By Paul Schmidt
The halfway point of the baseball season has been reached for the Chicago Cubs. Suffice it to say, things didn’t quite go as planned. What has happened? What will happen? Let’s take a brief, brief look back (mainly because that’s all I can stomach) and then a glance at the future as we try to figure out where this team is going to take us in this wild and wooly 2009 season.
The bats, as we all know and has been well documented, have been silent. Everything that Jim Hendry did in this offseason backfired, much as I and many others feared it might. Hendry overcompensated for a lineup that didn’t feature enough left-handers and dealt away one of the teams’ biggest strengths last season – defense (which we will get to).
Alfonso Soriano has been an unbelievable disappointment at the plate. Geovany Soto’s not been much better – but seems to be coming on ever so slightly after his positive marijuana test has come out. Mike Fontenot is proving why he isn’t an every-day player in the majors. Milton Bradley’s not hitting for power or average (but, in all sincerity, he is getting on base with an OBP of near .380 – exceedingly high for someone only hitting .245). Fukudome is coming back to earth after a torrid start again this spring, but at least is still drawing walks.
Derrek Lee has been absolutely raking, and is deserving of an All Star berth mainly because he’s had to carry this whole mess on his shoulders for the last six weeks. Ryan Theriot also has been a nice sparkplug at the plate, and, thank goodness, has stopped running the bases with the reckless abandon of past seasons.
The starters have been the anchor of the team. Ted Lilly has been an unsung hero this season – and worthy of an All-Star bid. Randy Wells probably should be getting mentions as a Rookie of the Year candidate, as hard as that might be to believe. Carlos Zambrano has been his usual up and down self, and Ryan Dempster has had to deal with a lot of personal tragedy in his life this season, yet continues to take the ball every five days (until landing on the DL today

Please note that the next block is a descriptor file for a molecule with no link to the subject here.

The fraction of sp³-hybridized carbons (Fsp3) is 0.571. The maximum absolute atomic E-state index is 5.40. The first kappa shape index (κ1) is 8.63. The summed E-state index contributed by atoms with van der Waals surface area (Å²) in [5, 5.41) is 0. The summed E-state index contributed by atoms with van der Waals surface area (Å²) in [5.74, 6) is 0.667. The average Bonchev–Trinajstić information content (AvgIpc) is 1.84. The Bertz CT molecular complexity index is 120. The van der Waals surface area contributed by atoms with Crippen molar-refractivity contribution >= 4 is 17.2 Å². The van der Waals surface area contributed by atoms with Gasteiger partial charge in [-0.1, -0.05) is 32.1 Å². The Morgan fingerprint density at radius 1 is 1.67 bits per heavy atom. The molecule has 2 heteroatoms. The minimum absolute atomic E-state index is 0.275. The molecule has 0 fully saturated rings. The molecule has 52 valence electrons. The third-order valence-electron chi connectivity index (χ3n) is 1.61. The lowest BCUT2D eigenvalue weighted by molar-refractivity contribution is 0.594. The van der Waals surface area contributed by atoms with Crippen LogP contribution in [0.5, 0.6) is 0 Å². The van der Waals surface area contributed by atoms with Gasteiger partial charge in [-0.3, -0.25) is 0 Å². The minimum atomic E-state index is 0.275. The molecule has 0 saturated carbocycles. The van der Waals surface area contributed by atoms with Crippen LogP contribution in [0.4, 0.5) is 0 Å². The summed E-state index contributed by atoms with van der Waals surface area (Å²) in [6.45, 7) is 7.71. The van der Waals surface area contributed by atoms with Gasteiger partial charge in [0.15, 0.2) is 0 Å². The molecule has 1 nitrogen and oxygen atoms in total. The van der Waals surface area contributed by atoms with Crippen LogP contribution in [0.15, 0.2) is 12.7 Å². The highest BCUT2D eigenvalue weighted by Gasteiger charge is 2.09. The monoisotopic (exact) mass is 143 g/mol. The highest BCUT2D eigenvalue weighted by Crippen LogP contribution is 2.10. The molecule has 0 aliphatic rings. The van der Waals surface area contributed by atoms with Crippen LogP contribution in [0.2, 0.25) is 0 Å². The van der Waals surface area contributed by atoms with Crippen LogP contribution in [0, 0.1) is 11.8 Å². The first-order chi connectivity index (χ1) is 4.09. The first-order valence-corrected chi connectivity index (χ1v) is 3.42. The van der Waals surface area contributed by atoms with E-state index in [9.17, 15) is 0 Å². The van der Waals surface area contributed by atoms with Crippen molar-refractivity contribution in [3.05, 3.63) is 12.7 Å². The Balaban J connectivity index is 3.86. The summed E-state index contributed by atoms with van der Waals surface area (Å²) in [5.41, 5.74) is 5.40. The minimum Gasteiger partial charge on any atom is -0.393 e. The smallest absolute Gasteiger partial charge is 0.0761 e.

with a mysterious broken toe). Only Rich Harden has been completely inconsistent, as no one seems to know which pitcher is going to hit the mound on any given day.
The bullpen has spent much of the season looking sketchy, but might have turned a corner. Kevin Gregg – Known to Chicago Comcast On-Demand subscribers as the Pout-Pout Fish – has thrown very well over the past couple of weeks. Carlos Marmol seems to – THANK GOD – have turned a corner and should again be considered as a possible closer. With Angel Guzman headed back into the mix as the 7th or 8th inning guy, the bullpen, once thought to be a weakness, could become a big strength.
Or lack thereof. With Milton Bradley and Alfonso Soriano on the corners, the outfield struggles to be adequate. Ryan Theriot is generally viewed, in MLB circles, as a picture-perfect example of how NOT to play shortstop. The bench is devoid of anyone who can come in and be a marked improvement defensively, save for Andres Blanco, who unfortunately can’t hit or bunt. One thing saving both Jake Fox and Micah Hoffpauir in this area is that when the starting OF is as bad defensively as it is, really, there’s no reason to criticize their defense.
To put things in perspective, in the second three-game series against the White Sox, Alfonso Soriano lost a pop fly in the sun and played an out into a hit on three consecutive days…and this received virtually no mention because Milton Bradley’s unfortunate “counting” incident was so very bad. That’s an awful defensive outfield.